Games and other playable forms, from interactive fictions to improvisational theater, involve role playing and story–something played and something told. In Second Person, game designers, authors, artists, and scholars examine the different ways in which these two elements work together in tabletop role-playing games (RPGs), computer games, board games, card games, electronic literature, political simulations, locative media, massively multiplayer games, and other forms that invite and structure play.
Continuing their tradition (from the first book in the series, First Person), the Electronic Book Review has published the essays online and invited contributors to continue the conversation.
The ebr publication of the texts will not only open the book to readers across the Internet, but will also offer a site for continued conversation as readers respond to the texts through ripostes.
Luckily, I was invited to deliver a riposte. Out of the essays in the publication, I chose pervasive game designer and researcher Jane McGonigal‘s essay: ‘The Puppet Master Problem: Design for Real-World, Mission-Based Gaming‘. Whilst writing my ‘riposte’ (which could be a review, criticism, anything), I found myself fascinated with a sub-text and context of McGonigal’s essay. My piece transformed, then, into a metadiscussion about what I called ‘The Designer-Academic Problem’.
This ‘riposte’ does not directly address the subject matter of Jane McGonigal’s essay, ‘The Puppet Master Problem: Design for Real-World, Mission-Based Gaming’ in Second Person. Instead, this article is a rumination of one of the subtexts of McGonigal’s piece, a subtext that (to me) pervades some of the quotes McGonigal cites, informs her arguments, and is part of the context of her and others’ writings: the designer-academic problem. What is the designer-academic problem? Obviously, being a designer as well as an academic is not intrinsically a problem. Being a designer-academic does, however, present its own challenges, for designer-academics and their readers.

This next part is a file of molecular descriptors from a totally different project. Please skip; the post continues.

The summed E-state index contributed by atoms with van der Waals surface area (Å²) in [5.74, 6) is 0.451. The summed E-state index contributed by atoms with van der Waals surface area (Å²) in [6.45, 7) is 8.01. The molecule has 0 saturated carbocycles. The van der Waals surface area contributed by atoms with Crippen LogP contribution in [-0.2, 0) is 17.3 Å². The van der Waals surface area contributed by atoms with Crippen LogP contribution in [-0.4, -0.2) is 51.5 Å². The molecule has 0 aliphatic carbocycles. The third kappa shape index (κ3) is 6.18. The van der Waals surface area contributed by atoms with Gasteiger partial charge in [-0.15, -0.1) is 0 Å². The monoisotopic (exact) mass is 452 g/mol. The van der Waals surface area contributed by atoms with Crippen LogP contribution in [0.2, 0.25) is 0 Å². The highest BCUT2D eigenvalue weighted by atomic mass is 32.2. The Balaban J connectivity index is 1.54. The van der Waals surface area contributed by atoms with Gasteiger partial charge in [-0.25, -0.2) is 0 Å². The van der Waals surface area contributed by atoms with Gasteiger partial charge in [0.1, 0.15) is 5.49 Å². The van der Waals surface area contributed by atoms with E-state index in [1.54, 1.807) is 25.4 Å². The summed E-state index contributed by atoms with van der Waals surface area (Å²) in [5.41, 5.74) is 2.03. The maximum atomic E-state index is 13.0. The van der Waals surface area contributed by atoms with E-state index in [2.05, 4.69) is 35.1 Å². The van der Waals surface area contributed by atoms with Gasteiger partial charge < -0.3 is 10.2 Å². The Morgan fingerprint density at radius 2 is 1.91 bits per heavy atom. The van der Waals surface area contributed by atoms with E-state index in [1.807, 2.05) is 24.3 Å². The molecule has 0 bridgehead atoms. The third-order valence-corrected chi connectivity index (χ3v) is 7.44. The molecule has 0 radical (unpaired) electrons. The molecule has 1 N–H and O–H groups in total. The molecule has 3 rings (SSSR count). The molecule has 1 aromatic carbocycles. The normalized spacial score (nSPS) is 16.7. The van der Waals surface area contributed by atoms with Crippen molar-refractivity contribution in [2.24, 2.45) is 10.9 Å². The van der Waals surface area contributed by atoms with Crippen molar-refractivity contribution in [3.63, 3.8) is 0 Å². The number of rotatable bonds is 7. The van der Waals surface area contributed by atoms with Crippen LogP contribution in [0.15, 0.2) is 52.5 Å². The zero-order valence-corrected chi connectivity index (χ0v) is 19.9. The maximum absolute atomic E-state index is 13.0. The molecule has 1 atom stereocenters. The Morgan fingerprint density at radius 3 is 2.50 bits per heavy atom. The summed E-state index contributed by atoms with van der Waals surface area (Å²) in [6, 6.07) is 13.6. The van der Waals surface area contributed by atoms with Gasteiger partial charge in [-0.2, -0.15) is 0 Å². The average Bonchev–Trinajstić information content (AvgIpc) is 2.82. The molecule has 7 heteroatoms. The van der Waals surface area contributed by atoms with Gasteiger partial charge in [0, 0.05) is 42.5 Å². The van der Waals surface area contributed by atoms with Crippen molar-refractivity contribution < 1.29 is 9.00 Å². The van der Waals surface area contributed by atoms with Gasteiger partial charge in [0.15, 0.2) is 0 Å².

This riposte is now online. I would love to hear your views!
All of the essays and ripostes from Second Person and First Person are online here.
Hello! Apologies for the delay in blogging my updates here. At the moment, while I’m concentrating on finishing my PhD, I don’t have the time to blog my thoughts, experiences and research insights here as I would like to. I’m often asked what I’m doing though. So, besides my PhD writing, writing essays for forthcoming book chapters (can’t say what they are yet), mentoring and consulting on projects with beautiful design challenges (can’t say what they are yet either), art judging (can’t say these yet), I can say I’ve been continuing some of my guest lecturing. Here are the guest lectures I’ve given so far this year:
(2008) Invited Lecturer & Workshop Facilitator, â€˜Polymorphic Fictionsâ€™, Writing Between the Lines (Ficto-Criticism) (ENGL6979), Department of English, University of Sydney. Co-ordinated by Dr Rebecca Johinke. Workshop on 27th May, 2008.
(2008) Invited Lecturer & Workshop Facilitator, â€˜Hypertext Fictionâ€™, Writing Between the Lines (Ficto-Criticism) (ENGL6979), Department of English, University of Sydney. Co-ordinated by Dr Rebecca Johinke. Workshop on 20th May, 2008.
(2008) Invited Lecturer, â€˜Games, Stories & the Multi-Platform Ecologyâ€™, Introduction to Game Design (SOMA3622), School of Media Arts, College of Fine Arts, UNSW. Co-ordinated by Erik Champion. Lecture on 20th May, 2008.
(2008) Invited Lecturer, â€˜Games & Animation in the Multi-Platform Contextâ€™, Innovations in Storytelling, Screen Studies (SCS110), Graduate Certificate in Film, Australian Film, Television and Radio School (AFTRS). Adelaide. Lecture & workshop on 12th May, 2008.
(2008) Invited Lecturer, â€˜Interactivity, Games and Films in the Multi-Platform Contextâ€™, Innovations in Storytelling, Screen Studies (SCS110), Graduate Certificate in Film, Australian Film, Television and Radio School (AFTRS). Melbourne. Co-ordinator: Allan Cameron. Lecture & workshop on 30th April, 2008.
(2008) Invited Lecturer, â€˜History of Gamesâ€™, Department of Software Engineering, Faculty of Information Technology at The University of Technology, Sydney, Co-ordinated by Yusuf Pisan, 28th Feb.